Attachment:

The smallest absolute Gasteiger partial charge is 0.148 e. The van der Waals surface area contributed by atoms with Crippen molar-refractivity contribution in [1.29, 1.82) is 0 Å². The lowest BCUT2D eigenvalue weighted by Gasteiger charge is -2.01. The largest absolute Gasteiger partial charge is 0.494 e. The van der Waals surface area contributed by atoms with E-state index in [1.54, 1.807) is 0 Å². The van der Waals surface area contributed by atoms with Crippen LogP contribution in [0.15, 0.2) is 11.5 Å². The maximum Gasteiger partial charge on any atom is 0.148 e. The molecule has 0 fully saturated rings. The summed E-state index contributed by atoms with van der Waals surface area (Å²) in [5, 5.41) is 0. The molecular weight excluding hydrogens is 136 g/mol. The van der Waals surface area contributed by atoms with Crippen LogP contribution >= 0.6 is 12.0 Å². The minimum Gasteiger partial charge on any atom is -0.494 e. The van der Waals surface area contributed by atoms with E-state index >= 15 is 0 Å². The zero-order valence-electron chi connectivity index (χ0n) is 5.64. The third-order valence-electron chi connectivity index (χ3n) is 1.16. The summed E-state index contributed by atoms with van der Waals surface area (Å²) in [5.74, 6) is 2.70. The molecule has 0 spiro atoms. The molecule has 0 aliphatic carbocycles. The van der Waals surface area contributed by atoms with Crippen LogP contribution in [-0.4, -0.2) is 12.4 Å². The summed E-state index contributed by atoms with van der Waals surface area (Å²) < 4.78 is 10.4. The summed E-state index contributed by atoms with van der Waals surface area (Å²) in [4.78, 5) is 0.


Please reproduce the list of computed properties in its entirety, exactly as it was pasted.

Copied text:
The smallest absolute Gasteiger partial charge is 0.148 e. The van der Waals surface area contributed by atoms with Crippen molar-refractivity contribution in [1.29, 1.82) is 0 Å². The lowest BCUT2D eigenvalue weighted by Gasteiger charge is -2.01. The largest absolute Gasteiger partial charge is 0.494 e. The van der Waals surface area contributed by atoms with E-state index in [1.54, 1.807) is 0 Å². The van der Waals surface area contributed by atoms with Crippen LogP contribution in [0.15, 0.2) is 11.5 Å². The maximum Gasteiger partial charge on any atom is 0.148 e. The molecule has 0 fully saturated rings. The summed E-state index contributed by atoms with van der Waals surface area (Å²) in [5, 5.41) is 0. The molecular weight excluding hydrogens is 136 g/mol. The van der Waals surface area contributed by atoms with Crippen LogP contribution >= 0.6 is 12.0 Å². The minimum Gasteiger partial charge on any atom is -0.494 e. The van der Waals surface area contributed by atoms with E-state index >= 15 is 0 Å². The zero-order valence-electron chi connectivity index (χ0n) is 5.64. The third-order valence-electron chi connectivity index (χ3n) is 1.16. The summed E-state index contributed by atoms with van der Waals surface area (Å²) in [5.74, 6) is 2.70. The molecule has 0 spiro atoms. The molecule has 0 aliphatic carbocycles. The van der Waals surface area contributed by atoms with Crippen LogP contribution in [-0.4, -0.2) is 12.4 Å². The summed E-state index contributed by atoms with van der Waals surface area (Å²) < 4.78 is 10.4. The summed E-state index contributed by atoms with van der Waals surface area (Å²) in [4.78, 5) is 0.